too; but he puffed a mile away from the
searchers and he walked more rapidly than they, for his muscles were
younger and his wind unimpaired by dissipation. For a time he carried
the small automatic in his hand; but later, hearing no evidence of
pursuit, he returned it to the pocket in his coat where it had lain when
it had saved him from death beneath the blade of the degenerate Charlie.
For an hour he continued walking rapidly along the winding country road.
He was very tired; but he dared not pause to rest. Always behind him he
expected the sudden onslaught of the bearded, blear-eyed followers
of The Sky Pilot. Terror goaded him to supreme physical effort.
Recollection of the screaming man sinking to the earthen floor of the
hay barn haunted him. He was a murderer! He had slain a fellow man.
He winced and shuddered, increasing his gait until again he almost ran
--ran from the ghost pursuing him through the black night in greater
terror than he felt for the flesh and blood pursuers upon his heels.
And Nature drew upon her sinister forces to add to the fear which the
youth already felt. Black clouds obscured the moon blotting out the soft
kindliness of the greening fields and transforming the budding branches
of the trees to menacing and gloomy arms which appeared to hover with
clawlike talons above the dark and forbidding road. The wind soughed
with gloomy and increasing menace, a sudden light flared across the
southern sky followed by the reverberation of distant thunder.
Presently a great rain drop was blown against the youth's face; the
vividness of the lightning had increased; the rumbling of the thunder
had grown to the proportions of a titanic bombardment; but he dared not
pause to seek shelter.
Another flash of lightning revealed a fork in the road immediately
ahead--to the left ran the broad, smooth highway, to the right a dirt
road, overarched by trees, led away into the impenetrable dark.
The fugitive paused, undecided. Which way should he turn? The better
travelled highway seemed less mysterious and awesome, yet would his
pursuers not naturally assume that he had followed it? Then, of course,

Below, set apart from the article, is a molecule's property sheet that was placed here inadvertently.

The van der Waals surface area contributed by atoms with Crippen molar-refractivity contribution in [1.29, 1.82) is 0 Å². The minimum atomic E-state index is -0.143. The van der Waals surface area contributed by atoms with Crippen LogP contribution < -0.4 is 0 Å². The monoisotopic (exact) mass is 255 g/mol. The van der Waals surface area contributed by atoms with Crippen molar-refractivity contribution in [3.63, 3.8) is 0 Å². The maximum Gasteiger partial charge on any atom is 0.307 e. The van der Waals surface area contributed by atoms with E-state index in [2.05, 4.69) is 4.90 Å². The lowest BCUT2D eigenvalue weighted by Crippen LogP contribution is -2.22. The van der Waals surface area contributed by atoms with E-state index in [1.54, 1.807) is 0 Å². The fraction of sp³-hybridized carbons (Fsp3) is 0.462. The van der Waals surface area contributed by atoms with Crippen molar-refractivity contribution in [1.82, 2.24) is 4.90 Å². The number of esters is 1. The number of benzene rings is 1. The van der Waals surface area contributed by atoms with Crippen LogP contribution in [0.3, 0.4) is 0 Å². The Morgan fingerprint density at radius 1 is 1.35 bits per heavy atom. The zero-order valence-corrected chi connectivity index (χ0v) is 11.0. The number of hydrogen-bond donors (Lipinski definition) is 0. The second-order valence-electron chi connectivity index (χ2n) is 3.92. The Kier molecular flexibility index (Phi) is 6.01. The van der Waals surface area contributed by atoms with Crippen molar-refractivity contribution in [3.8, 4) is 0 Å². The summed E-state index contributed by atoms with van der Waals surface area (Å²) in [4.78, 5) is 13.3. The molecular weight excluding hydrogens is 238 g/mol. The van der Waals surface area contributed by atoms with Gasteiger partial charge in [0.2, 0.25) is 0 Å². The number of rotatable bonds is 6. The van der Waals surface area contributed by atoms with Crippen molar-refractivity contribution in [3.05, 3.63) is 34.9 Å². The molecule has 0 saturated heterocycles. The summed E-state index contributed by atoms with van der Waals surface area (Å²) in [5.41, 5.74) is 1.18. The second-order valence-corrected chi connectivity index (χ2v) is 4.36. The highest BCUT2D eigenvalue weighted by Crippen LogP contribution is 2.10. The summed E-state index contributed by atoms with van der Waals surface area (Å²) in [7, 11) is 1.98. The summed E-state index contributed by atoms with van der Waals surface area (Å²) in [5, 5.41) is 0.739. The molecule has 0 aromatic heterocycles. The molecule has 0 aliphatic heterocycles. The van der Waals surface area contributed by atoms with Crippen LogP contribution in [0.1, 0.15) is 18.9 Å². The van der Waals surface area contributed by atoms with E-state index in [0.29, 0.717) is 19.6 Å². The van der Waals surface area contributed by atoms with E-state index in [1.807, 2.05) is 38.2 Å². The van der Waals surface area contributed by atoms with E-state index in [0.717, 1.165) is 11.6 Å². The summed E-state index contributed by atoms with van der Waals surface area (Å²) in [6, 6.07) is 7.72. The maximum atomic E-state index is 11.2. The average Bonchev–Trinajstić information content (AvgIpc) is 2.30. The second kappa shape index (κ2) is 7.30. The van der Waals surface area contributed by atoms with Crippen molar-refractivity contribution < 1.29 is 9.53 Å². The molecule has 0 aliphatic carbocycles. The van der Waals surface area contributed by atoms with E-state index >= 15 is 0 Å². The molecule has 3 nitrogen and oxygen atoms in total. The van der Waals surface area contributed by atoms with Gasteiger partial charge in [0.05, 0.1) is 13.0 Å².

the right hand road was the road for him. Yet still he hesitated, for
the right hand road was black and forbidding; suggesting the entrance to
a pit of unknown horrors.
As he stood there with the rain and the wind, the thunder and the
lightning, horror of the past and terror of the future his only
companions there broke suddenly through the storm the voice of
" "You are.Page 25
The count is intrusted with many of the vital secrets of the ministry of war.Page 30
"They are devils.Page 48
I recovered--recovered to lie in bed because of a tiny scratch that one of the jungle folk would scarce realize unless it were upon the end of his nose.Page 50
He could not be mistaken, for there was the same strangely familiar attitude and figure, though the man's back was toward.Page 57
"Hold tight," he cautioned her.Page 74
The nocturnal sounds of the mountains were new to him, yet they fell upon his ears like the soft voice of a half-forgotten love.Page 75
called aloud in French, asking what they would of him.Page 92
He was trying to find the right words to explain to Jane Porter the calamity that had befallen him--and her.Page 104
"Bully idea, by Jove!" "Yes, Tennington, of course," ventured Clayton; "it must be a bully idea if you had it, but what the deuce is it? Goin' to steam to China via the south pole?" "Oh, I say now, Clayton," returned Tennington, "you needn't be so rough on a fellow just because you didn't happen to suggest this trip yourself--you've acted a regular bounder ever since we sailed.Page 110
If he must die he preferred dying in action while making some semblance of an attempt to save himself.Page 144
"It's easier to get along without food than it is without water.Page 148
The reaction from the state of fear he had been in had overcome Spider quite as effectually as though he had drawn the fated piece.Page 153
It had a strange effect upon the blacks, almost paralyzing them with terror while it lasted, and it was an hour before the camp settled down to sleep once more.Page 161
Presently the room was emptied except for the dead and dying on the floor, the victim upon the altar, the high priestess, and the madman.Page 169
Something more I know that I have never told another--your brave Monsieur Tarzan leaped overboard in an agony of fear because I recognized him, and insisted that he make reparation to me the following morning--we could have fought with knives in my stateroom.Page 188
For several days the she-apes with young remained suspicious of him, and when he ventured too near rushed upon him with wide mouths and hideous roars.Page 196
At least he could be revenged, and in his wrath it seemed to him that he was equal to the task of wiping out the entire population of that terrible city.Page 199
rather than to return to the sacrificial altar.